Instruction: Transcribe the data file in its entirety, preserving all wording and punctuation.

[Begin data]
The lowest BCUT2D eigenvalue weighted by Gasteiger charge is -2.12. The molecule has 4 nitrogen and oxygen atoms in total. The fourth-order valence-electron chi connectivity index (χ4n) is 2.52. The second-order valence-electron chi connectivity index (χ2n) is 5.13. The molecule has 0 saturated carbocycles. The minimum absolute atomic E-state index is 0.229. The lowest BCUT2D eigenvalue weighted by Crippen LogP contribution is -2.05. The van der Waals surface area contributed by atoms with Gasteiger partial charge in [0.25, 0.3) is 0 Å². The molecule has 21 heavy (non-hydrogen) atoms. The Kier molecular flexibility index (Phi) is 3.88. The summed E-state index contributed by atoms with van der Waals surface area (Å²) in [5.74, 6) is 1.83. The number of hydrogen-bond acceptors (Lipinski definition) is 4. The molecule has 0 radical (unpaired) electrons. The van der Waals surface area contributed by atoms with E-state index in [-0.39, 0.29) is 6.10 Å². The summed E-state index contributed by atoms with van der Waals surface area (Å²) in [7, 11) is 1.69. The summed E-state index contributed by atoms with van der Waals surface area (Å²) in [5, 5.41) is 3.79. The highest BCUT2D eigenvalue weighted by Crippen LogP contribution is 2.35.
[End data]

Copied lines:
The lowest BCUT2D eigenvalue weighted by Gasteiger charge is -2.12. The molecule has 4 nitrogen and oxygen atoms in total. The fourth-order valence-electron chi connectivity index (χ4n) is 2.52. The second-order valence-electron chi connectivity index (χ2n) is 5.13. The molecule has 0 saturated carbocycles. The minimum absolute atomic E-state index is 0.229. The lowest BCUT2D eigenvalue weighted by Crippen LogP contribution is -2.05. The van der Waals surface area contributed by atoms with Gasteiger partial charge in [0.25, 0.3) is 0 Å². The molecule has 21 heavy (non-hydrogen) atoms. The Kier molecular flexibility index (Phi) is 3.88. The summed E-state index contributed by atoms with van der Waals surface area (Å²) in [5.74, 6) is 1.83. The number of hydrogen-bond acceptors (Lipinski definition) is 4. The molecule has 0 radical (unpaired) electrons. The van der Waals surface area contributed by atoms with E-state index in [-0.39, 0.29) is 6.10 Å². The summed E-state index contributed by atoms with van der Waals surface area (Å²) in [7, 11) is 1.69. The summed E-state index contributed by atoms with van der Waals surface area (Å²) in [5, 5.41) is 3.79. The highest BCUT2D eigenvalue weighted by Crippen LogP contribution is 2.35.